Towards the end of the epistle Paul implores his fellow workers, Euodia and Syntyche, to be of the same mind in the Lord (4:2) and asks the believers to help these women as well as all of Paul’s fellow workers.
Salvation is the ultimate concern for all Christians. Thus Paul teaches the Philippians to work out their salvation with fear and trembling (2:12). He reminds them of their heavenly citizenship and that we as believers eagerly wait for the Savior, who will transform our bodies to be like His glorious body (3:20-21). To this end Paul has suffered the loss of all things (3:7-11). He also forgets what is behind and presses on toward the goal (3:12-14).
However, salvation is not by human effort. In the same breath that Paul teaches the believers to work out their salvation, he attributes their salvation to the work of God (2:13). Paul stresses that our righteousness does not come from observing the law but through faith in Christ Jesus alone (3:1-9). Even all the effort that Paul puts into pressing on towards the goal is possible only because Christ has laid hold of him and because God has called him through Christ (3:12, 14). Therefore, the grace of God and His work in our lives is the basis of our salvation.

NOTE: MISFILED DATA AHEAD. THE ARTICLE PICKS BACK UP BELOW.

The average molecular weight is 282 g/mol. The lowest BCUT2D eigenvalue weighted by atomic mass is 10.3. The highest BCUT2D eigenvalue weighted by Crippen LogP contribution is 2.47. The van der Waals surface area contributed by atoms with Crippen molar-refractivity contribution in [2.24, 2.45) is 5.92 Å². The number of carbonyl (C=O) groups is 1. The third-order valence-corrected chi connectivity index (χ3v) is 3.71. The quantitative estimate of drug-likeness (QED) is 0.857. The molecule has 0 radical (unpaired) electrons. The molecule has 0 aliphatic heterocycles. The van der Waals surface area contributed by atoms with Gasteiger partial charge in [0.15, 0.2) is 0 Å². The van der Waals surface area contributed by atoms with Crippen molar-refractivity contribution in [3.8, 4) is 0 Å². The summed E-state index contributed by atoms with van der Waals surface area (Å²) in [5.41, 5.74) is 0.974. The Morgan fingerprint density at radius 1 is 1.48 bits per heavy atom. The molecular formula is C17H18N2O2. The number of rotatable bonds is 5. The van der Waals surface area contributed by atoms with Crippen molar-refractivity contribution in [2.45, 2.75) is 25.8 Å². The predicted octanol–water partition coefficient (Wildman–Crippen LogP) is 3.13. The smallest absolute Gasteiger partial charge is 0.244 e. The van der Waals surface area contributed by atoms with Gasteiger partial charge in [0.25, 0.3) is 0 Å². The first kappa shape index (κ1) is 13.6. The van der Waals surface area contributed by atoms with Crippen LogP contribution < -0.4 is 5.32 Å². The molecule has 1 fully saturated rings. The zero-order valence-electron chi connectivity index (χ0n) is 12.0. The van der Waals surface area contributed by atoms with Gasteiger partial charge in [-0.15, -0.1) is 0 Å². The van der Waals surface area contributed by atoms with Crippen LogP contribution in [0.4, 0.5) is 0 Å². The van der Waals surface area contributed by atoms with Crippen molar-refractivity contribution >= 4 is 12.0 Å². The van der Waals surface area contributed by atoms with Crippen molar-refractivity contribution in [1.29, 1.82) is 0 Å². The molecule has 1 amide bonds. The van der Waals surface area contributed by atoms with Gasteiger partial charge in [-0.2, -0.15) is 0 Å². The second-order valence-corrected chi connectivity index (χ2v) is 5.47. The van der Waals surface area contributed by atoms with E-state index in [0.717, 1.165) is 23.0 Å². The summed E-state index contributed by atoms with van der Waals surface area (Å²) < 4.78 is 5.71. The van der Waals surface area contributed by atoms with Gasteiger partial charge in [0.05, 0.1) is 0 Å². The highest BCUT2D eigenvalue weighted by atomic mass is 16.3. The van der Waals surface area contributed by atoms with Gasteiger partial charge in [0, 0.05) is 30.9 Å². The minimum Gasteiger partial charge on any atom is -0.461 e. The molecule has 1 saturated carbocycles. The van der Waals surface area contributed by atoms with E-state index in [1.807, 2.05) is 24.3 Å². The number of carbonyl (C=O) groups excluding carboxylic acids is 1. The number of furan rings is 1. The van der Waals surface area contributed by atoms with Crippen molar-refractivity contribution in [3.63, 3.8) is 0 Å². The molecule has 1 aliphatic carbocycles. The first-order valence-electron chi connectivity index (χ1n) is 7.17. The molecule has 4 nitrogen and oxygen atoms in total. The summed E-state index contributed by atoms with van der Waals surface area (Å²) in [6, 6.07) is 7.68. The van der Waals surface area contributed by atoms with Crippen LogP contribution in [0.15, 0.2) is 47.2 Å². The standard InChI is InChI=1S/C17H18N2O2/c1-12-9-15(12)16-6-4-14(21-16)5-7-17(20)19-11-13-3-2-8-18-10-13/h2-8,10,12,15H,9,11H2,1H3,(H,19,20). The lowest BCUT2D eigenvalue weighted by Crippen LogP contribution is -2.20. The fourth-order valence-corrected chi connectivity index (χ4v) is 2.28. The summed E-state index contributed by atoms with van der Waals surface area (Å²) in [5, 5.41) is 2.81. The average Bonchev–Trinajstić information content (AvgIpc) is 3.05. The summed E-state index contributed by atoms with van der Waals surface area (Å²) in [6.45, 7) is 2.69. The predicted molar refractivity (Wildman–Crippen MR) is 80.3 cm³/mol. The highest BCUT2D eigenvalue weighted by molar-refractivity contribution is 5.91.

Concern for the gospel is central to Philippians. For Paul, preaching the gospel is of utmost importance, and it was for the sake of the gospel that he willingly suffered. Therefore, he rejoices when Christ is preached and when believers take part in the ministry (1:5, 18). A special characteristic of the Philippian church is its active involvement in preaching the gospel. Their sending of Epaphroditus to Paul and their generous gift all demonstrate their eager participation in the ministry. Their fellowship in the work of the gospel consequently fosters the close relationship that they have with Paul.